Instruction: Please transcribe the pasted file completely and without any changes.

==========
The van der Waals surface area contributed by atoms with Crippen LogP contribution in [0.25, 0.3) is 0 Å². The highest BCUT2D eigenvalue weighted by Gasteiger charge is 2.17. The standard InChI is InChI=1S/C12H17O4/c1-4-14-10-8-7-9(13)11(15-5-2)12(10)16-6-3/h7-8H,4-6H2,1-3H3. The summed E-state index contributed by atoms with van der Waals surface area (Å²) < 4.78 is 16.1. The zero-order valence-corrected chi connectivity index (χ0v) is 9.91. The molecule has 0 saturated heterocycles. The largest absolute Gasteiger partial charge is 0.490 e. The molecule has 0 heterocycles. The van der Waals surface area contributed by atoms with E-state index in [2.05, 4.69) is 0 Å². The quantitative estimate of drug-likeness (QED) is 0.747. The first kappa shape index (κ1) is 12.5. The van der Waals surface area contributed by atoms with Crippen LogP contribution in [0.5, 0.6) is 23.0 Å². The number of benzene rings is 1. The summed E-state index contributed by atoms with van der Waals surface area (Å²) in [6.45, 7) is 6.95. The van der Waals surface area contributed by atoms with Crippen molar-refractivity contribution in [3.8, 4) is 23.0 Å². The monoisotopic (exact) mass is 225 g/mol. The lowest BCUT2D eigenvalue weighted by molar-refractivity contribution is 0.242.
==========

The van der Waals surface area contributed by atoms with Crippen LogP contribution in [0.25, 0.3) is 0 Å². The highest BCUT2D eigenvalue weighted by Gasteiger charge is 2.17. The standard InChI is InChI=1S/C12H17O4/c1-4-14-10-8-7-9(13)11(15-5-2)12(10)16-6-3/h7-8H,4-6H2,1-3H3. The summed E-state index contributed by atoms with van der Waals surface area (Å²) < 4.78 is 16.1. The zero-order valence-corrected chi connectivity index (χ0v) is 9.91. The molecule has 0 saturated heterocycles. The largest absolute Gasteiger partial charge is 0.490 e. The molecule has 0 heterocycles. The van der Waals surface area contributed by atoms with E-state index in [2.05, 4.69) is 0 Å². The quantitative estimate of drug-likeness (QED) is 0.747. The first kappa shape index (κ1) is 12.5. The van der Waals surface area contributed by atoms with Crippen LogP contribution in [0.5, 0.6) is 23.0 Å². The number of benzene rings is 1. The summed E-state index contributed by atoms with van der Waals surface area (Å²) in [6.45, 7) is 6.95. The van der Waals surface area contributed by atoms with Crippen molar-refractivity contribution in [3.8, 4) is 23.0 Å². The monoisotopic (exact) mass is 225 g/mol. The lowest BCUT2D eigenvalue weighted by molar-refractivity contribution is 0.242.